Factors Affecting Poor Reading Comprehension of College Students

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Connections for Comprehension?
Prior-Knowledge Activation
Prior-Knowledge Activation
T
ext
A
ccording to the study
From Kindergarten Through
Third Grade: Children’s
Beginning School
Experiences
(2004) only
twenty-nine percent of all
third-grade children
surveyed in the longitudinal
study were able to make
interpretations beyond
what was stated in text.
Improved Comprehension
Connections
Genre/Text Features
V
ocabulary
Themes/Topics
T
ext-to-Text
T
ext-to-Self
T
ext-to-World
Reader
5
R
esearch Paper:
Connections for Comprehension
With the goal of improving students’ reading comprehension, Connections for Comprehension
activates the following research-
based connections as comprehension-building tools: genres
and text features, as well as vocabulary, content, text-to-text, text-to-self, and text-to-world connections.
What Is Prior Knowledge and How Does It Work?
Prior-knowledge activation is the catalyst that makes these
comprehension connections occur. It is a strategy that
proficient readers use to help their interactions with texts become memorable and relevant. “Prior knowledge affects
comprehension by creating expectations about the
content, thus directing attention to relevant parts,
enabling the reader to infer and elaborate what is
being read, to fill in missing or incomplete
information in the text, and to use existing mental
structures to construct memory representations
that facilitate later use, recall, and reconstructions
of text” (NICHD, 2000, p. 4-84).
R
esearchers Pearson, Roehler, Dole, and Duffy
(1992) summarize what research has found about
prior-knowledge activation (p. 155).
1. Students with greater prior knowledge
comprehend and remember more.
2. Merely having prior knowledge is not enough
to improve comprehension; the knowledge
must be activated, implying a strong
metacognitive dimension to its use.
3. Young readers and poor readers often do
not activate their prior knowledge.
4. Good readers use their prior knowledge to
determine the importance of information in
the text.
5. Good readers use their prior knowledge to
draw inferences from and elaborate on text.
Connections
Genre/Text Features
V
ocabulary
Themes/Topics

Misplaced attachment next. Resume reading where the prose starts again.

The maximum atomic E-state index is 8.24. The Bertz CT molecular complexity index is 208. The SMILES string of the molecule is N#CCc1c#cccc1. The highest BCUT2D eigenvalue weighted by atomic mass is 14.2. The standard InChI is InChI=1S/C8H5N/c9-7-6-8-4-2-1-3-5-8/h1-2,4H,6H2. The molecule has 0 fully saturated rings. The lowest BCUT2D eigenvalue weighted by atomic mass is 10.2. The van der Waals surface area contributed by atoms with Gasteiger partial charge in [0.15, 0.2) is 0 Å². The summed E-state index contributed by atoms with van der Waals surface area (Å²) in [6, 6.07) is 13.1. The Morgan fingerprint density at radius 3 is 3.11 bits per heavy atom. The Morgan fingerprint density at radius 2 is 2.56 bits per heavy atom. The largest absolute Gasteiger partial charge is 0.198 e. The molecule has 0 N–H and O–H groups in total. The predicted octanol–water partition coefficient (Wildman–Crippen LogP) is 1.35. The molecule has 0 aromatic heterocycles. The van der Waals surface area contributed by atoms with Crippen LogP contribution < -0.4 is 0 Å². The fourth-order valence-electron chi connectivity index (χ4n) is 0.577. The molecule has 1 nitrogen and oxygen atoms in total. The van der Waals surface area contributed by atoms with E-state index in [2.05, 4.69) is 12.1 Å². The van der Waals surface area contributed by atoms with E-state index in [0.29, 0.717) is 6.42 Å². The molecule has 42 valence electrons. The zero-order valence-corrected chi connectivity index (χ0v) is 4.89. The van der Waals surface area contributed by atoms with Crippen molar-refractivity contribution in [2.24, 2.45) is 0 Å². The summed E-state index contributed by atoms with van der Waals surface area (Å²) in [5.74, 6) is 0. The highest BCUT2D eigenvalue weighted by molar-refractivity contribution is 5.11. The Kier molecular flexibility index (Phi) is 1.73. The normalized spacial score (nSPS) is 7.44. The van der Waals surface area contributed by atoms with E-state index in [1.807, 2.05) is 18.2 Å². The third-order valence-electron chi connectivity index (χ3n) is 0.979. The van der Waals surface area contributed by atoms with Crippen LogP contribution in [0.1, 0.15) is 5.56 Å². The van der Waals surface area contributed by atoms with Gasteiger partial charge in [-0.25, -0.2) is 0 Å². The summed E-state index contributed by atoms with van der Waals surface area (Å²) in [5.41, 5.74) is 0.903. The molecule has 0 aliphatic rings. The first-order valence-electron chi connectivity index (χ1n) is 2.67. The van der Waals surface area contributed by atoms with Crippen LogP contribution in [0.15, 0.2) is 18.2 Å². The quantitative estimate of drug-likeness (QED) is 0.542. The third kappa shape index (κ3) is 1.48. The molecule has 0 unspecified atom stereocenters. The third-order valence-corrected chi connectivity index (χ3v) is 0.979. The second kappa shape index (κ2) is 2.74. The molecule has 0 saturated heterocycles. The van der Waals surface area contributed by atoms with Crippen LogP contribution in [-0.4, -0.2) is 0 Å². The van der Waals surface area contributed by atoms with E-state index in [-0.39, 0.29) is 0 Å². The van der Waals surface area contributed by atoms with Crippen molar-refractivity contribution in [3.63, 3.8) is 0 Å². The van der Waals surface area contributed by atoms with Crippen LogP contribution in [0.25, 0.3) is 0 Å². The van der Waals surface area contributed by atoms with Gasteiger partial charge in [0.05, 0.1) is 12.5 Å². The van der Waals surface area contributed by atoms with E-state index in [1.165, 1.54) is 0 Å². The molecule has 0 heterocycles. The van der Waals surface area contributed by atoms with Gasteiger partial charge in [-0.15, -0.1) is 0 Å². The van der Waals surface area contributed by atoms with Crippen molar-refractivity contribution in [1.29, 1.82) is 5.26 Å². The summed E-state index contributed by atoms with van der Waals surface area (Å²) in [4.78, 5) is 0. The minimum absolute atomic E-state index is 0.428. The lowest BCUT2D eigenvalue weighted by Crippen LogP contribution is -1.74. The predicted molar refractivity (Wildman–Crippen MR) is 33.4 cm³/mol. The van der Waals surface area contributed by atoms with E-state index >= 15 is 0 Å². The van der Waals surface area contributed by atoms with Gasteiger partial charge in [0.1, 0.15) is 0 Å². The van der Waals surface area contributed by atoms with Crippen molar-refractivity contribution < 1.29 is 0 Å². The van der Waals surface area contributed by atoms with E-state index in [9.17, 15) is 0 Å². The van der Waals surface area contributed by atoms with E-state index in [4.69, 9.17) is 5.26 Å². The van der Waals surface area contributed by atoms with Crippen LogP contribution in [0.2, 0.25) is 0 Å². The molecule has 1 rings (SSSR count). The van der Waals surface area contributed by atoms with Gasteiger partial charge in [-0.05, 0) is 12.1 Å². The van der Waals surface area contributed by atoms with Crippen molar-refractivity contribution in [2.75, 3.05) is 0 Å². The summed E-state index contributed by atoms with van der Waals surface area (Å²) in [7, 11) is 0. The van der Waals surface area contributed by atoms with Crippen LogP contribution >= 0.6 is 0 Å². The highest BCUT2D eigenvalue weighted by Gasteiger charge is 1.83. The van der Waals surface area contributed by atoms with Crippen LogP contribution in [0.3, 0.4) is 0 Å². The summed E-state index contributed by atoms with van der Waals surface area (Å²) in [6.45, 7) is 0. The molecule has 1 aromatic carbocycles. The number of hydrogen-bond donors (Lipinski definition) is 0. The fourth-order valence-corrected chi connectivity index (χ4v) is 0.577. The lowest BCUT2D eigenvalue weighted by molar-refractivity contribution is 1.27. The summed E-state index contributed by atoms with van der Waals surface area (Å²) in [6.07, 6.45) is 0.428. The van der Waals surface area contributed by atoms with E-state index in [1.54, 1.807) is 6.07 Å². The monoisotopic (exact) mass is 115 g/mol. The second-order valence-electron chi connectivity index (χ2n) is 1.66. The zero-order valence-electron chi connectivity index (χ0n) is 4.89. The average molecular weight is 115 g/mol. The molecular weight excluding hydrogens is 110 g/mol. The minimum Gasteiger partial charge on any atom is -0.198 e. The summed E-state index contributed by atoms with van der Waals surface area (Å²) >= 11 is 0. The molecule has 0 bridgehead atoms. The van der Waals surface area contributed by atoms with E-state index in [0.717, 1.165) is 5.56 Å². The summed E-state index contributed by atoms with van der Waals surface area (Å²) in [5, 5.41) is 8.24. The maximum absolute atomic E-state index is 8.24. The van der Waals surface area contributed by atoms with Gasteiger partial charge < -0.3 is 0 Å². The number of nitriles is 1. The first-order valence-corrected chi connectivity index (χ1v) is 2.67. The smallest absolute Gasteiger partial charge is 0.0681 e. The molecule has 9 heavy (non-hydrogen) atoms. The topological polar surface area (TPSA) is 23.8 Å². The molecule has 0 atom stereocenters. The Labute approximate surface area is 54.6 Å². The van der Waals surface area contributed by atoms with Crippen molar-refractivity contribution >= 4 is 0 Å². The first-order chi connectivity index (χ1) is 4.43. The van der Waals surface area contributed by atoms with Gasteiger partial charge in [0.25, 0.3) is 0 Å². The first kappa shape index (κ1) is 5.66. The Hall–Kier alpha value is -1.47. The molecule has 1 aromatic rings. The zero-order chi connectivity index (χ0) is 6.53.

T
ext-to-Text
T
ext-to-Self
T
ext-to-World
Prior-Knowledge Activation
Prior-Knowledge Activation
T
ext
Improved Comprehension
Prior-knowledge
activation is a driving
fo
r
ce in making
comprehension
connections.
Reader
6
R
esearch Paper:
Connections for Comprehension
Students activate their prior
knowledge before reading
each selection. Students then
r
eturn to compare and
contrast their original
conceptions.
A
dditionally, utilizing background knowledge improves
comprehension not only in terms of the students’ reading
growth, but also in terms of their achievement scores.
“Background knowledge and reading comprehension scores
are positively correlated—the more background knowledge a
r
eader has about a subject, the more the reader understands
when reading text about that subject” (Pearson, Hansen, &
Gordon (1979).
Connections for Comprehension
activates and engages students’
background knowledge in order for them to develop text-to-
self, text-to-text, and text-to-world connections. Students also use background knowledge to learn new vocabulary and to
study genres and text features. Students use a variety of
graphic aids to make their thinking process visible. At the
conclusion of each lesson, students return to their original conceptions about the topic or theme to compare and
contrast their new knowledge.
What Types of Connections Are Taught?
Prior-knowledge activation and the
connections for comprehension are integrated
throughout each of the three lessons in each
unit. Books A and B each have three units.
Books C–H each have six
units. “Students
come to the classroom with preconceptions
about how the world works. If their initial
understanding is not engaged,...
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